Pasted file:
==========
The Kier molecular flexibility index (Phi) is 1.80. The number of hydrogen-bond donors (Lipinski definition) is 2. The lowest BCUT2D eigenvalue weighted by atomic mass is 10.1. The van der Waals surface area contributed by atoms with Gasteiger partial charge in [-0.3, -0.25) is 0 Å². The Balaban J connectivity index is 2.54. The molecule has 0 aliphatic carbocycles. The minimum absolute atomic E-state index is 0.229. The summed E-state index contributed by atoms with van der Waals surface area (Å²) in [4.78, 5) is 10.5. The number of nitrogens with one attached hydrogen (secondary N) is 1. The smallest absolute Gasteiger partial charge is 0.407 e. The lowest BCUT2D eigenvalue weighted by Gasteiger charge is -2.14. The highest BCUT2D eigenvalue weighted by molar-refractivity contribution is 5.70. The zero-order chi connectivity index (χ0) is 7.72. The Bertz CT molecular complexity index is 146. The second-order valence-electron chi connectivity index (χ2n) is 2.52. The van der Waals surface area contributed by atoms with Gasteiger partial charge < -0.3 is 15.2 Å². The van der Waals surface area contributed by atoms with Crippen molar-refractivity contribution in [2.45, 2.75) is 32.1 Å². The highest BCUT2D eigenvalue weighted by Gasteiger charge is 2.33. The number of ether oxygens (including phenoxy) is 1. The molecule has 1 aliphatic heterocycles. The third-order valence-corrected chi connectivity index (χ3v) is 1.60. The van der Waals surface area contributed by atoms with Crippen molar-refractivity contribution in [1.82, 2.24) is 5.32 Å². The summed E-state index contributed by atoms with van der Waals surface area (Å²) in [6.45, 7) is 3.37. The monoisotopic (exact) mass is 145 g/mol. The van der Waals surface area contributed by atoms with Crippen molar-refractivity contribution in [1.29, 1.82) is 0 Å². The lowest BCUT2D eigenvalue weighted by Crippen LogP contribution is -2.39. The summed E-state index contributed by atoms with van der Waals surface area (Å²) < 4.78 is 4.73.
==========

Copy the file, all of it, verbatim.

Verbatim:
The Kier molecular flexibility index (Phi) is 1.80. The number of hydrogen-bond donors (Lipinski definition) is 2. The lowest BCUT2D eigenvalue weighted by atomic mass is 10.1. The van der Waals surface area contributed by atoms with Gasteiger partial charge in [-0.3, -0.25) is 0 Å². The Balaban J connectivity index is 2.54. The molecule has 0 aliphatic carbocycles. The minimum absolute atomic E-state index is 0.229. The summed E-state index contributed by atoms with van der Waals surface area (Å²) in [4.78, 5) is 10.5. The number of nitrogens with one attached hydrogen (secondary N) is 1. The smallest absolute Gasteiger partial charge is 0.407 e. The lowest BCUT2D eigenvalue weighted by Gasteiger charge is -2.14. The highest BCUT2D eigenvalue weighted by molar-refractivity contribution is 5.70. The zero-order chi connectivity index (χ0) is 7.72. The Bertz CT molecular complexity index is 146. The second-order valence-electron chi connectivity index (χ2n) is 2.52. The van der Waals surface area contributed by atoms with Gasteiger partial charge < -0.3 is 15.2 Å². The van der Waals surface area contributed by atoms with Crippen molar-refractivity contribution in [2.45, 2.75) is 32.1 Å². The highest BCUT2D eigenvalue weighted by Gasteiger charge is 2.33. The number of ether oxygens (including phenoxy) is 1. The molecule has 1 aliphatic heterocycles. The third-order valence-corrected chi connectivity index (χ3v) is 1.60. The van der Waals surface area contributed by atoms with Crippen molar-refractivity contribution in [1.82, 2.24) is 5.32 Å². The summed E-state index contributed by atoms with van der Waals surface area (Å²) in [6.45, 7) is 3.37. The monoisotopic (exact) mass is 145 g/mol. The van der Waals surface area contributed by atoms with Crippen molar-refractivity contribution in [1.29, 1.82) is 0 Å². The lowest BCUT2D eigenvalue weighted by Crippen LogP contribution is -2.39. The summed E-state index contributed by atoms with van der Waals surface area (Å²) < 4.78 is 4.73.